The trial court then held a joint death sentencing hearing. In this case, the court concluded that defendant was eligible for the death penalty, finding the presence of two statutory aggravating factors: defendant was convicted of murdering two or more individuals; and defendant murdered Fort with the intent to prevent her from testifying in a criminal prosecution or giving material assistance to the State. See 720 ILCS 5/9-1(b)(3), (b)(8) (West 1996). We note that the trial court also found defendant eligible for the death penalty for the Williams murder.
At the second stage of the joint death sentencing hearing, the court considered evidence in aggravation and mitigation. In this case, the court found: "[T]he aggravating factors presented are not-are not overcome by the mitigating factors," i.e., that there were no mitigating circumstances sufficient to preclude imposition of the death penalty. The trial court accordingly sentenced defendant to death on the Fort murder conviction. Regarding the Lonnie Williams murder conviction, we note that the court found that the mitigating factors outweighed the aggravating factors. Accordingly, the court sentenced defendant to a prison term of natural life.
At the hearing on posttrial motions in the two cases, defense counsel informed the trial court that defendant had prepared a pro se motion for the appointment of counsel other than the public defender. The court directed counsel to proceed with his motions for new trials and, afterwards, the court would consider defendant's pro se motion for the appointment of other counsel. The trial court then considered, and denied, defense counsel's motions for new trials in this case and in case No. 97-CR-1779.
Defendant's trial counsel then reminded the court that defendant's pro se motion for other counsel was yet pending. In response, the court stated:
"As to the pro se motion, I am assuming that I would allow the-I would be upon notice of appeal by-I assume is going to be filed in this case, I would appoint the state-appointment of state appellate defender, so there would be an appointment of different counsel which is which [sic] Mr. Moore is requesting."
The trial court next denied defense counsel's motion to reconsider the death sentence imposed on the Fort murder conviction. The following colloquy next occurred:
"[Defense counsel]: Judge, Mr. Moore has asked whether [sic] for a little clarification on the pro se motion. That is granted as to-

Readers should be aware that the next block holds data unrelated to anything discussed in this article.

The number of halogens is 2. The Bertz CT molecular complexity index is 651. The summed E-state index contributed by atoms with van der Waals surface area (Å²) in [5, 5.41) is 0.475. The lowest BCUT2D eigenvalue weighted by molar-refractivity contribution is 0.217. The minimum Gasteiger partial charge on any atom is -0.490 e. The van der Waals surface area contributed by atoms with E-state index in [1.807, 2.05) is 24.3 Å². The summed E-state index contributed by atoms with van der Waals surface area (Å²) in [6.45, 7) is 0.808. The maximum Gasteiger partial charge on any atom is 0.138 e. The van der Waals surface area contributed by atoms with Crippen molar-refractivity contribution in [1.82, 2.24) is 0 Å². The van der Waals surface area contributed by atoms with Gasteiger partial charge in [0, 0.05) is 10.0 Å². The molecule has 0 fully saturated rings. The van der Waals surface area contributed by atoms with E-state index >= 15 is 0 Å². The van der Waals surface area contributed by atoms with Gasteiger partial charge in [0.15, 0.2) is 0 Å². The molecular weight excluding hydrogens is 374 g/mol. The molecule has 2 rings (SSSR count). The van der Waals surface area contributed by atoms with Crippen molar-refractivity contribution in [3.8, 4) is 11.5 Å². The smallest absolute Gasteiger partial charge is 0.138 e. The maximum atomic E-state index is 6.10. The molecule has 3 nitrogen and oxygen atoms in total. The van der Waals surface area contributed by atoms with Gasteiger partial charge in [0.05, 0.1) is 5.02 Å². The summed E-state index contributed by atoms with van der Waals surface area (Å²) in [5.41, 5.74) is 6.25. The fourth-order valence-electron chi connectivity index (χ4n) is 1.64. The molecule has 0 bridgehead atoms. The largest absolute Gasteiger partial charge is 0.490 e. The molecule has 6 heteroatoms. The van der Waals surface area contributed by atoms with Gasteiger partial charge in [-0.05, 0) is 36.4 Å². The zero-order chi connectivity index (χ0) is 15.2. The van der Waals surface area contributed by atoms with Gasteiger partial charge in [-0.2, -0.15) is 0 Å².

THE COURT: As to the Appellate-State Appellate Defender. I'd ask that the public defender do file the notice of appeal. At least as to the 1779, that is a life sentence. So I believe that would go to the Appellate Court as opposed to the Illinois Supreme Court. You can file that.
But upon filing that, the Appellate Defender would be appointed as counsel. As to both cases.
[Defense counsel]: Thank you, judge."
No further discussion was had, nor was any further action taken, on defendant's pro se motion.
The trial court then sentenced defendant on his nonmurder convictions. In this case, for the aggravated unlawful restraint of Fort, the trial court imposed a five-year prison term. Regarding case No. 97-CR-1779, we note that the trial court sentenced defendant to 30-year prison terms on the convictions for the armed robbery of Lonnie Williams and the attempted murder of Melanie Williams.
Defendant appeals. Additional pertinent facts will be discussed in the context of the issues presented.
Defendant raises several issues for review. His first claim is that the trial court erred in failing to consider his pro se posttrial motion for appointment of counsel other than the public defender. He asks us to remand the cause to the trial court for an appropriate inquiry into his pro se posttrial motion. We address only this issue, which is meritorious and dispositive.
We note at the outset our standard of review. The State contends that "the trial court properly exercised its discretion in denying defendant's motion to substitute counsel in view of the meritless nature of defendant's claims of ineffective assistance of counsel." However, as we will explain, the trial court neither "denied" defendant's pro se posttrial motion nor found the allegations therein to be "meritless." Rather, the trial court operated under the legal misapprehension that defendant's claim could be resolved by appointment of different counsel on appeal. A trial court must exercise its discretion within the bounds of the law. A reviewing court determines a legal question independently of the trial court's judgment. People v. Williams, 188 Ill. 2d 365, 369 (1999), quoting In re Lawrence M., 172 Ill. 2d 523, 526 (1996).
During pretrial discovery, defendant repeatedly informed the trial court that he did not want his appointed trial counsel, an assistant public defender, to defend him. During an appearance on April 21, 1997, the following colloquy occurred:
"THE DEFENDANT: I don't want him defending me. May I speak to the judge?
THE COURT: You may if it doesn't concern the facts of the case.
THE DEFENDANT: I don't feel that he can defend me in this case. He's not-he doesn't come to see me and he don't talk to me like he trying to help me. He act like he against me, and I don't feel that he can defend me in this case. My case is too serious.
THE COURT: I have had [the assistant public defender] on several cases in this courtroom. He is a very good attorney, from the top unit in the Public Defender's Office, the Murder Task Force. I can only appoint the Public Defender's Office, and that's where it's going to stay. I'm sure he will speak to you."
Nine months later, defendant's concerns had not been allayed.